In 2010, The Girl Who Circumnavigated Fairyland in a Ship of Her Own Making became the first self-published work to win a major literary award, winning the Andre Norton Award for YA literature before it saw print in 2011, going on to become a national bestseller. The first book of the Fairyland series also won a Locus Award for Best YA Novel. It was followed by a prequel and a sequel – a prequel novella entitled The Girl Who Ruled Fairyland – For a Little While was published by Tor.Com in 2011. The sequel, The Girl Who Fell Beneath Fairyland and Led the Revels There, was listed by TIME and NPR as one of the ten best books of 2012. The Girl Who Soared Over Fairyland and Cut the Moon in Two, the third novel, also received the Locus Award for Best YA Novel (2014). The series continued with The Boy Who Lost Fairyland, which enjoyed its cover reveal on USA Today, before concluding with The Girl Who Raced Fairyland All the Way Home – an excerpt of which was featured in Entertainment Weekly. In 2016, The Girl Who Circumnavigated Fairyland in a Ship of Her Own Making won the Prix Imaginales for Translated International Young Adult Fantasy Fiction, while in 2017, the first two novels in the series won the Grand Prix de l’Imaginaire for Roman jeunesse étranger (Foreign Youth Novel).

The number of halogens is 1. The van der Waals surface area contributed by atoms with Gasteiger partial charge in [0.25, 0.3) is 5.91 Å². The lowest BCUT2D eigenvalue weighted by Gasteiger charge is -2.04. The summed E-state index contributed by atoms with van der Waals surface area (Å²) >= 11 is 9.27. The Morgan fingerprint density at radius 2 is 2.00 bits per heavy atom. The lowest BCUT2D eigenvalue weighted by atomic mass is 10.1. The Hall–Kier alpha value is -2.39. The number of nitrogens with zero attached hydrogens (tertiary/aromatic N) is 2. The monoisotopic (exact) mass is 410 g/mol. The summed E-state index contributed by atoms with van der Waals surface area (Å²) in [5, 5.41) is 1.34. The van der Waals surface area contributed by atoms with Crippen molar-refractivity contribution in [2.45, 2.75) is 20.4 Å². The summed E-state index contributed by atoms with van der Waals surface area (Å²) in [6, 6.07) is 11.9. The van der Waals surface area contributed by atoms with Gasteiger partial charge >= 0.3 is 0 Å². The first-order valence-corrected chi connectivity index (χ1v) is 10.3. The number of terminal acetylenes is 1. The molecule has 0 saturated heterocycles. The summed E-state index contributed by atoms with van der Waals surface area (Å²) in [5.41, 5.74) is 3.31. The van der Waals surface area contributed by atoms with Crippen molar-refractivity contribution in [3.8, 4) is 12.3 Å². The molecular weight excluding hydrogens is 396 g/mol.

In 2012 she received the Locus Award for Best Novella (Silently and Very Fast), Best Novelette (White Lines On A Green Field) and Best YA Novel (The Girl Who Circumnavigated Fairyland in a Ship of Her Own Making). In 2014, she received the award for Best YA Novel (The Girl Who Soared Over Fairyland and Cut the Moon in Two) and Best Novella (Six-Gun Snow White). Her novels and short stories have been published in twenty-seven countries.
As part of the SF Squeecast, she won the Hugo for Best Fancast in 2012 and 2013, and as the editor of Apex Magazine, she was nominated in 2012. She was nominated for the Hugo and Nebula awards for her dystopian novelette Fade to White in 2013, and her Western novella Six-Gun Snow White in 2014.